The most convincing evidence of official support for return, apart from abolition of the village guard system, would be a transparent program of financial and material assistance in reconstructing houses and re-starting agriculture, but this has never been established. The government claims to have spent substantial sums on return, but as with other statistics, its figures are contradictory, and there is insufficient detail to establish whether any of the money allocated for returns actually benefited the displaced. At any rate, the amounts reportedly allocated are wholly inadequate. The president of Van branch of the Migrants’ Association for Social Cooperation and Culture (Göç-Der) Gıyasettin Gültepe expressed astonishment that only one billion lira ($667) had been allocated for returns in the provincial budget for Van where 284 settlements had been emptied. In August 2003, the Diyarbakır governor reported that the government had spent 1.5 trillion lira ($US 959,000) to return 12,666 individuals to that province, an average of $75 per person. These funds are clearly insufficient to facilitate return given that a feasibility project prepared for the Turkish government by the Turkish Social Sciences Association estimates the costs for the construction of a “central village” for the return of 2,500 villagers to Sağırsu village in Siirt province (supposedly an economically “realistic” option) to be approximately US $ 4,715,000 an average of $1,886 per person.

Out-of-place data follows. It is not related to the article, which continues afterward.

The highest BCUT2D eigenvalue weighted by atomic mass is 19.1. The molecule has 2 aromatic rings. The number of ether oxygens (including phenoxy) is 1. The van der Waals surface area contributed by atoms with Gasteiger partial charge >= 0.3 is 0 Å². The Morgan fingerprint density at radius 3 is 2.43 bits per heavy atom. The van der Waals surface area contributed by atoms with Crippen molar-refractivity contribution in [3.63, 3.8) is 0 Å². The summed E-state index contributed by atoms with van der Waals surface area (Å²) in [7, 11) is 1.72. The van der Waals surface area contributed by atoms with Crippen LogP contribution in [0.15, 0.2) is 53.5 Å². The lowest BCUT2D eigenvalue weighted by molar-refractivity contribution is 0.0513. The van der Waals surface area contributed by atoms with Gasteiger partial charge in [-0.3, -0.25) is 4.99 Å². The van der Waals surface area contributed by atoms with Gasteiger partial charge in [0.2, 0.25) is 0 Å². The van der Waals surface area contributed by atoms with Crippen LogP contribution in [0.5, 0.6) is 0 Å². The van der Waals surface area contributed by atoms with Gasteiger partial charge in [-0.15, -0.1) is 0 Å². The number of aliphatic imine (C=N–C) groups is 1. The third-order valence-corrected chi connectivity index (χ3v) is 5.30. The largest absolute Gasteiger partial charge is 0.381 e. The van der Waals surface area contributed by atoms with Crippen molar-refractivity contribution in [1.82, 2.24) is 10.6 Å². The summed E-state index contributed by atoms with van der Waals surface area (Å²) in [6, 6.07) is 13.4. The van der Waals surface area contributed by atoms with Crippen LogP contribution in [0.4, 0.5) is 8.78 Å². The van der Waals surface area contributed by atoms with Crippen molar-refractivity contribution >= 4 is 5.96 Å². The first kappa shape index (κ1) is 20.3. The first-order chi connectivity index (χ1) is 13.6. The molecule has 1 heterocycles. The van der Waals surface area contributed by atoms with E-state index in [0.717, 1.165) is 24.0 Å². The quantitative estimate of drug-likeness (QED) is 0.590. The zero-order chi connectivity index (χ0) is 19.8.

On July 27, 2004, the government passed a “Law for the Compensation of Damage arising from Terror and the War against Terror.” Under the law, compensation assessment commissions will be established to assess damages and levels of compensation. However, these commissions will be composed not of independent assessors, but of ministry representatives headed by assistant provincial governors—the very authorities who presided over the original displacement and have performed so poorly in achieving returns. Thousands of displaced people have started to apply for compensation under the law. It remains unclear whether this law will serve to channel funds to the displaced, or be a tool to avoid paying appropriate compensation.

The compensation provisions are restricted to events that took place within the emergency region, but forced migration also occurred from areas outside this area. In August Human Rights Watch spoke to two villagers of Yastik village, near Tercan, in Erzincan province, who had petitioned the Erzincan governor for assistance in returning to their village, which was evacuated in the early 1990s. The governor had replied that no assistance could be given with the repair and reconstruction of their bulldozed homes because Erzincan was not within the scope of the Return to Village and Rehabilitation program. At the same time the villagers received this disappointing response, they were fighting off a legal attempt by a local landowner to take possession of the land on which their village had stood.

<<previous  |  index  |  next>>October 2004